Syria Hands Saddam's Half-Brother to Iraq
Syria Hands Saddam's Half-Brother to Iraq
Sunday February 27, 2005 7:01 PM
By PATRICK QUINN
Associated Press Writer
BAGHDAD, Iraq (AP) - Iraqi officials said Sunday that
Syrian authorities had captured Saddam Hussein's
half-brother and 29 other officials of the deposed
dictator's Baath Party in Syria and handed them over
to Iraq in an apparent goodwill gesture.
The arrests dealt a blow to an insurgency that some
Iraqi officials claim Sabawi Ibrahim al-Hassan was
helping organize and fund from Syria. The U.S.
military said two American soldiers were killed Sunday
in an ambush in the capital.
Al-Hassan, a former Saddam adviser, was captured in
Hasakah in northeastern Syria near the Iraqi border,
two senior Iraqi officials told The Associated Press
by telephone on condition of anonymity. Hasakah is
about 30 miles from Iraq.
They added that al-Hassan was captured and handed over
to Iraqi authorities along with 29 other members of
Saddam's collapsed Baath Party, whose Syrian branch
has been in power in Damascus since 1963.
The Iraqi officials did not specify when al-Hassan was
captured, only saying he was detained following the
Feb. 14 assassination of former Lebanese Prime
Minister Rafik Hariri in Beirut, Lebanon, in a blast
that killed 16 others.
Syria has come under intense scrutiny following
Hariri's death, with many in Lebanon blaming Damascus
and Beirut's pro-Syrian government for the killing.
The United States and France also have called on
Damascus to withdraw 15,000 Syrian troops from
Washington has long accused Syria of harboring and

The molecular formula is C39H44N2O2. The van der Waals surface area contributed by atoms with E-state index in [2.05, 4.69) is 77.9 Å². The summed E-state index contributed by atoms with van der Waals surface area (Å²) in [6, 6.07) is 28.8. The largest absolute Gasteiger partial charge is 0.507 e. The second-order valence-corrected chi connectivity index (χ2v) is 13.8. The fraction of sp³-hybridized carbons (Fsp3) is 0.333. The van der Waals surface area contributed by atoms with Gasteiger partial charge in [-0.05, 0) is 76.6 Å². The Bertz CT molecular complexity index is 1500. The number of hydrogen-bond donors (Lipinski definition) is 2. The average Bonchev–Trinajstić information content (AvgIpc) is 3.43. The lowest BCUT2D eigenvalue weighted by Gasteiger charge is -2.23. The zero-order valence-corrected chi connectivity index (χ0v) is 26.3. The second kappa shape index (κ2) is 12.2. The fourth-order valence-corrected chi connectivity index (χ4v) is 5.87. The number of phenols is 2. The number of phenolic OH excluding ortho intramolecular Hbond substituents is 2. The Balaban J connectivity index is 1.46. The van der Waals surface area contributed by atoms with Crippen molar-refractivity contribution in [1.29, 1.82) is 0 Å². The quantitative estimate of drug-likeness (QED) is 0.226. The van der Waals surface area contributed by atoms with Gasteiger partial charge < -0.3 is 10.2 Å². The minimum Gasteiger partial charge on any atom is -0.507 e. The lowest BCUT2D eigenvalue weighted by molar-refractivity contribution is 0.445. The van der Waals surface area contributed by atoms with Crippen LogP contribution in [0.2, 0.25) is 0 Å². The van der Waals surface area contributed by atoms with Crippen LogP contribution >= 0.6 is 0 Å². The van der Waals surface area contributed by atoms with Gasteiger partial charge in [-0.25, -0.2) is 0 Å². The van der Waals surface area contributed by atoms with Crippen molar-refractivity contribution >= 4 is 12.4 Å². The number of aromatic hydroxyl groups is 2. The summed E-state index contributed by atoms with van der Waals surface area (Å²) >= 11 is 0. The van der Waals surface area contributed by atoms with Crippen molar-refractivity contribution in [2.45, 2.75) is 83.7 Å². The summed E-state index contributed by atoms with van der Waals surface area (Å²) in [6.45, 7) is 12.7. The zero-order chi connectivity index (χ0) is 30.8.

aiding former members of the toppled Baathist regime
suspected of involvement in the deadly insurgency.
``The capture appeared to be a goodwill gesture by the
Syrians to show that they are cooperating,'' one Iraqi
official told the AP.
A third Iraqi official, also speaking on condition of
anonymity, said Syrian security forces expelled
al-Hassan from Syria into Iraq after he and his
supporters had been turned back in an earlier attempt
to cross the Syrian border into Lebanon and Jordan.
Officials in interim Prime Minister Ayad Allawi's
office, speaking on condition of anonymity, confirmed
al-Hassan's capture but gave no other details. Capt.
Ahmed Ismael, an intelligence officer in the Interior
Ministry, said al-Hassan was detained early Sunday.
The U.S. military had no immediate comment.
Al-Hassan was No. 36 on the list of 55 most-wanted
Iraqis released by U.S. authorities after American
troops invaded Iraq in March 2003, and he also was
named one of the 29 most-wanted supporters of
insurgents in Iraq. The United States had a $1 million
bounty on his head.
In a statement, Allawi's office said the arrest
``shows the determination of the Iraqi government to
chase and detain all criminals who carried out
massacres and whose hands are stained with the blood
of the Iraqi people, then bring them to justice to
face the right punishment.''
It was not immediately known whether U.S. troops
played any role in the arrest of al-Hassan, who was
the six of diamonds in the U.S.-issued deck of cards
showing wanted Iraqis.
Saddam's two other half-brothers, Barzan and Watban,
were captured in April 2003 and are expected to stand
trial with Saddam at the Iraqi Special Tribunal. Both
appeared before the special court in Baghdad with
Saddam and a handful of others to hear preliminary
accusations against them.
Al-Hassan's arrest came during a period of increased
U.S. and Iraqi military activity against insurgents,